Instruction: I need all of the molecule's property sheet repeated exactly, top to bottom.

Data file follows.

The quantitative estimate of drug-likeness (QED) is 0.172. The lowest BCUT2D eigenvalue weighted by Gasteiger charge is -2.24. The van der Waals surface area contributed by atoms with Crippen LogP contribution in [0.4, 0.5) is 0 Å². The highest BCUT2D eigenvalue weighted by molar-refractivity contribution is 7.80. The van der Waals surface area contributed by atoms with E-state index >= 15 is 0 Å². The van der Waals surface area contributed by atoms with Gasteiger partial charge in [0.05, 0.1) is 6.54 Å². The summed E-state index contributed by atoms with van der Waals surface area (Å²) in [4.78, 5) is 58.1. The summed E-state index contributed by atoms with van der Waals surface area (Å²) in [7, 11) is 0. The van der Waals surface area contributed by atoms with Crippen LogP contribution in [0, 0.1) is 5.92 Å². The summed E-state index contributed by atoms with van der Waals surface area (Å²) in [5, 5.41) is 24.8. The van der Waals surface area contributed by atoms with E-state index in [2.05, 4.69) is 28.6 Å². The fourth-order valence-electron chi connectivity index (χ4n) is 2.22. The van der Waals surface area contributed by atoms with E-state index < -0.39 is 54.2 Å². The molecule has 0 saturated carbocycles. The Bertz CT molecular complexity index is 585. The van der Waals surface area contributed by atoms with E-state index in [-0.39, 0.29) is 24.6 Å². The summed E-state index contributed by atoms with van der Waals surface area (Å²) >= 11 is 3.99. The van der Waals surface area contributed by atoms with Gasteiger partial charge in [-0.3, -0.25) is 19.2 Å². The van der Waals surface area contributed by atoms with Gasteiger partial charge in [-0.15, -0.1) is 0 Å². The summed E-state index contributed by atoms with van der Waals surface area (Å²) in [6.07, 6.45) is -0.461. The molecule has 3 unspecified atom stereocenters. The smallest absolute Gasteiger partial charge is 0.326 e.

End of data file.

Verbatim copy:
The quantitative estimate of drug-likeness (QED) is 0.172. The lowest BCUT2D eigenvalue weighted by Gasteiger charge is -2.24. The van der Waals surface area contributed by atoms with Crippen LogP contribution in [0.4, 0.5) is 0 Å². The highest BCUT2D eigenvalue weighted by molar-refractivity contribution is 7.80. The van der Waals surface area contributed by atoms with E-state index >= 15 is 0 Å². The van der Waals surface area contributed by atoms with Gasteiger partial charge in [0.05, 0.1) is 6.54 Å². The summed E-state index contributed by atoms with van der Waals surface area (Å²) in [4.78, 5) is 58.1. The summed E-state index contributed by atoms with van der Waals surface area (Å²) in [7, 11) is 0. The van der Waals surface area contributed by atoms with Crippen LogP contribution in [0, 0.1) is 5.92 Å². The summed E-state index contributed by atoms with van der Waals surface area (Å²) in [5, 5.41) is 24.8. The van der Waals surface area contributed by atoms with E-state index in [2.05, 4.69) is 28.6 Å². The fourth-order valence-electron chi connectivity index (χ4n) is 2.22. The van der Waals surface area contributed by atoms with E-state index < -0.39 is 54.2 Å². The molecule has 0 saturated carbocycles. The Bertz CT molecular complexity index is 585. The van der Waals surface area contributed by atoms with E-state index in [-0.39, 0.29) is 24.6 Å². The summed E-state index contributed by atoms with van der Waals surface area (Å²) >= 11 is 3.99. The van der Waals surface area contributed by atoms with Gasteiger partial charge in [-0.3, -0.25) is 19.2 Å². The van der Waals surface area contributed by atoms with Gasteiger partial charge in [-0.15, -0.1) is 0 Å². The summed E-state index contributed by atoms with van der Waals surface area (Å²) in [6.07, 6.45) is -0.461. The molecule has 3 unspecified atom stereocenters. The smallest absolute Gasteiger partial charge is 0.326 e.